With bandwidth-heavy streaming apps such as Netflix, HBO Go, and Pandora out on the market, users are consuming more data than ever before on their smartphones. According to a new report by Nielsen out today, average U.S. smartphone data usage is up by 89% in the last 12 months.
For carriers, as the report indicates, that could have huge implications: How will Verizon, AT&T, and others be able to keep up with this explosion of data usage, especially as the number of smartphone users continues to rise dramatically? But the report also gives insight into the use of individual smartphone OS's beyond bland and redundant market share studies: How do Android and Apple's iOS stack up when it comes to data usage?
Overall in the past year, the amount of data the average smartphone user consumes rocketed from 230 megabytes per month to 435 megabytes per month. Broken down by OS, Android takes the crown for most data consumed: Android users average 582MB per month, whereas iPhone users average just 492MB. The growth "is clearly being driven by app-friendly operating systems like Apple’s iOS and Google’s Android," wrote Nielsen's Don Kellogg in the report. Given that Apple boasts thousands of more apps than are available for Android, one would think iPhone users would consume more data, but Nielsen says despite the number of apps, Android users are dialing up the web far more—nearly 7 gigabytes of bandwidth per year per user.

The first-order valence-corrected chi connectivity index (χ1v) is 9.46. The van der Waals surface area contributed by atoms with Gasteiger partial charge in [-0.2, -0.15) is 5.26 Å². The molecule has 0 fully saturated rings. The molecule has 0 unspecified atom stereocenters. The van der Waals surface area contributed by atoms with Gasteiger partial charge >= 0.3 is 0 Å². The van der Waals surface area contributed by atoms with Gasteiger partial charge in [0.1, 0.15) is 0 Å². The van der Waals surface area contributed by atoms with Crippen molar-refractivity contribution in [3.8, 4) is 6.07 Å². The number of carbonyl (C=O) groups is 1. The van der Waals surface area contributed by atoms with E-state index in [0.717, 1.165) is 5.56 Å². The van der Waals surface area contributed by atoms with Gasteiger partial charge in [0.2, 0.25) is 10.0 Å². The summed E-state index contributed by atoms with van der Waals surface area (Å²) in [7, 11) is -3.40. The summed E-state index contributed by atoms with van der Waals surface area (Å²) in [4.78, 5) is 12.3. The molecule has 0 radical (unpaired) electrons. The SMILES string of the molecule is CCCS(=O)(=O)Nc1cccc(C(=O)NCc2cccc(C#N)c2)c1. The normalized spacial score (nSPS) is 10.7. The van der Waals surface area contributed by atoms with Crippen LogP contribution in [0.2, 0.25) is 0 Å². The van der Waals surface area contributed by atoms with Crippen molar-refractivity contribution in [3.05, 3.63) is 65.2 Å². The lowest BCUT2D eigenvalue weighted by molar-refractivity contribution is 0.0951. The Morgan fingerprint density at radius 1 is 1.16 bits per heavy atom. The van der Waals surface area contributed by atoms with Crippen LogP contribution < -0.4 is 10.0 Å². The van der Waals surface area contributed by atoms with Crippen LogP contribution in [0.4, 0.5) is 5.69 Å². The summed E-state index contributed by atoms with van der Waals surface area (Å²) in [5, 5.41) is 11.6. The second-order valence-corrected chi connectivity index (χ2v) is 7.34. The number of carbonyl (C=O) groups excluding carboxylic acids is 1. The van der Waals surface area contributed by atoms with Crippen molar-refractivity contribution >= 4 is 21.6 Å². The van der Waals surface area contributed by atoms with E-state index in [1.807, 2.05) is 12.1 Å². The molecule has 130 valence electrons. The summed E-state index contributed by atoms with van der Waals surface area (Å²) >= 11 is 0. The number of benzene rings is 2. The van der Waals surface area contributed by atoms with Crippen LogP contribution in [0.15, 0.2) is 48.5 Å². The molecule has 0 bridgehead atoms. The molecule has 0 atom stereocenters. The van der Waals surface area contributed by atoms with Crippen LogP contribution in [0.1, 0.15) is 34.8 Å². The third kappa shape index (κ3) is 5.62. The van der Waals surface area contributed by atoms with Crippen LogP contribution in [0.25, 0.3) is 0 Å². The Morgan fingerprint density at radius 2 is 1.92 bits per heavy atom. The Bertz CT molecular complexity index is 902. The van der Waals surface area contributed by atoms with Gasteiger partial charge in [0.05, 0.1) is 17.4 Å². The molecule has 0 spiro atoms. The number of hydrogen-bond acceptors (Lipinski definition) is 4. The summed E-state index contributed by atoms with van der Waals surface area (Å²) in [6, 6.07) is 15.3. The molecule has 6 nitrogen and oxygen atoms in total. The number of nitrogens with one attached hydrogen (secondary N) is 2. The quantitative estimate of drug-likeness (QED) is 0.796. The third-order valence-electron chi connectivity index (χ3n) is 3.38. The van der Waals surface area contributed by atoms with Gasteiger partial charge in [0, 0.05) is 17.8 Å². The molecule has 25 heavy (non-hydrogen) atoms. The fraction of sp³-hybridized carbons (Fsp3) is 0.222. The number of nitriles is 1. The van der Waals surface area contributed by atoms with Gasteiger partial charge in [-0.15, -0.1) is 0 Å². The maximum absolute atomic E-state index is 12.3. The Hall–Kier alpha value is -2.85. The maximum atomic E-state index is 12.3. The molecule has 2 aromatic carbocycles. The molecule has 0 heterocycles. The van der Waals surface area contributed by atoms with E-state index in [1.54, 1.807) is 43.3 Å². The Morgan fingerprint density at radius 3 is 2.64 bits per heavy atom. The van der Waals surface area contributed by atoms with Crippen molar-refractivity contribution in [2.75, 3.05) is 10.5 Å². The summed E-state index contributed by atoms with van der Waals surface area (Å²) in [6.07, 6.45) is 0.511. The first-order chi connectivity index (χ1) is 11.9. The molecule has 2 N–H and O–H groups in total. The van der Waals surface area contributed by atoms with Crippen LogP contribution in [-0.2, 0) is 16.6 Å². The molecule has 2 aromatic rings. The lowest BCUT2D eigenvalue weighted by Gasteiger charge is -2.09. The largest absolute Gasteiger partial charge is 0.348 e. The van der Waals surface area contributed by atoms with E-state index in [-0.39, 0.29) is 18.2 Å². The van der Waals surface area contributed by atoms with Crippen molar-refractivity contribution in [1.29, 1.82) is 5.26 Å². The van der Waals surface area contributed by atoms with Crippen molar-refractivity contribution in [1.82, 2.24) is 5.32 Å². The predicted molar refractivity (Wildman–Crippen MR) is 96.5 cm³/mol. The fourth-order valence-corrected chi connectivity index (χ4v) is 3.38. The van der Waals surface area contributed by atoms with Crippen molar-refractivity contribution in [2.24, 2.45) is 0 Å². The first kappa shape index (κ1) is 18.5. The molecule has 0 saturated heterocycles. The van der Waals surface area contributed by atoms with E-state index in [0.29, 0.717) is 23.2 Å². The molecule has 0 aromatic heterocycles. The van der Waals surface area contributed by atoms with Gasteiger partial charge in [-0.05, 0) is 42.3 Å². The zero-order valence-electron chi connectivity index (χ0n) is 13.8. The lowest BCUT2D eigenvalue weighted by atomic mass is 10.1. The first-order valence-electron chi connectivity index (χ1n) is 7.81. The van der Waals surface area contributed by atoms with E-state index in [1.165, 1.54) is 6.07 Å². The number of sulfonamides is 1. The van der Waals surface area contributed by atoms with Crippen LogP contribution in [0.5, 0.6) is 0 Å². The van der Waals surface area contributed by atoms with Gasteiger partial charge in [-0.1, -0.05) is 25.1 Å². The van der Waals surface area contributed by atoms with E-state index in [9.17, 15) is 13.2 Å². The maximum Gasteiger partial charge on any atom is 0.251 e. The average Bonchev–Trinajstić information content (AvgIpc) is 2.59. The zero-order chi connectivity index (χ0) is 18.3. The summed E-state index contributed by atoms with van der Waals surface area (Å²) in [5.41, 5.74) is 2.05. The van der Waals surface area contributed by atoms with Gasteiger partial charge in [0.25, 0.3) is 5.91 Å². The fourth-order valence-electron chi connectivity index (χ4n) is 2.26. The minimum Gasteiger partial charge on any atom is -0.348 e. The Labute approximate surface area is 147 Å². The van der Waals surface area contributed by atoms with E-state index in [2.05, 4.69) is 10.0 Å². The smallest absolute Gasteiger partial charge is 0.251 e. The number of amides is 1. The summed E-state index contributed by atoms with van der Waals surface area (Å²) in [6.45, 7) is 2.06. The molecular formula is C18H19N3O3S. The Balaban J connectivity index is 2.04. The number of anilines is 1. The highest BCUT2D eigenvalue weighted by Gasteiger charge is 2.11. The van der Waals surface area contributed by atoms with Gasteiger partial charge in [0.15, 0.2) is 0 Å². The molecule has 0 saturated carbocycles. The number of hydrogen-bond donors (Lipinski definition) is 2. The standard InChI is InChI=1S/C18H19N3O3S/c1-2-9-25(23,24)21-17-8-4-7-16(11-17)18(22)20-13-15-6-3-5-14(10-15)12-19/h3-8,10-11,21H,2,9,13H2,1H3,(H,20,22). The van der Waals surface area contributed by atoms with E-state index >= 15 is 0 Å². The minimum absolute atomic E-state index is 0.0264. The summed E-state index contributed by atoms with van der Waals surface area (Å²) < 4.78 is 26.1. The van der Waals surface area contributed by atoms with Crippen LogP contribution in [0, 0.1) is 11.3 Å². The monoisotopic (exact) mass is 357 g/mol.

Also rocketing up the ranks is Windows Phone 7, the oft-overlooked OS that trails its competitors in market share by miles. Yet when it comes to data usage, Windows Phone 7 users are fierce: Data usage has grown from 149MB per month to 317MB in the short span it's been available. "Windows Phone 7 users doubled their usage over the past two quarters, perhaps due to growth in the number of applications available," said Kellogg.
(On the low end of the totem pole is RIM, whose BlackBerry OS does not offer many of the capabilities of its smartphone competitors. The web on a BlackBerry looks like every page has been designed by Matt Drudge—that is, lots of blue links, and very low bandwidth.)
The more data used across all these platforms, the more weight and pressure it puts on carriers, who are tasked with supporting the consumption. "Even as data usage has almost doubled, most users are paying around what they did a year ago for data," the report says—the cost per megabyte for the average user has plummeted by nearly 50% in the past year, from 14 cents to 8 cents per megabyte.
With tons of new iPhone users paying as little as $30 per month for unlimited data plans, it's like such inexpensive plans are unsustainable as the amount of data and number of users continues to balloon.
[Image: Flickr user Foqus]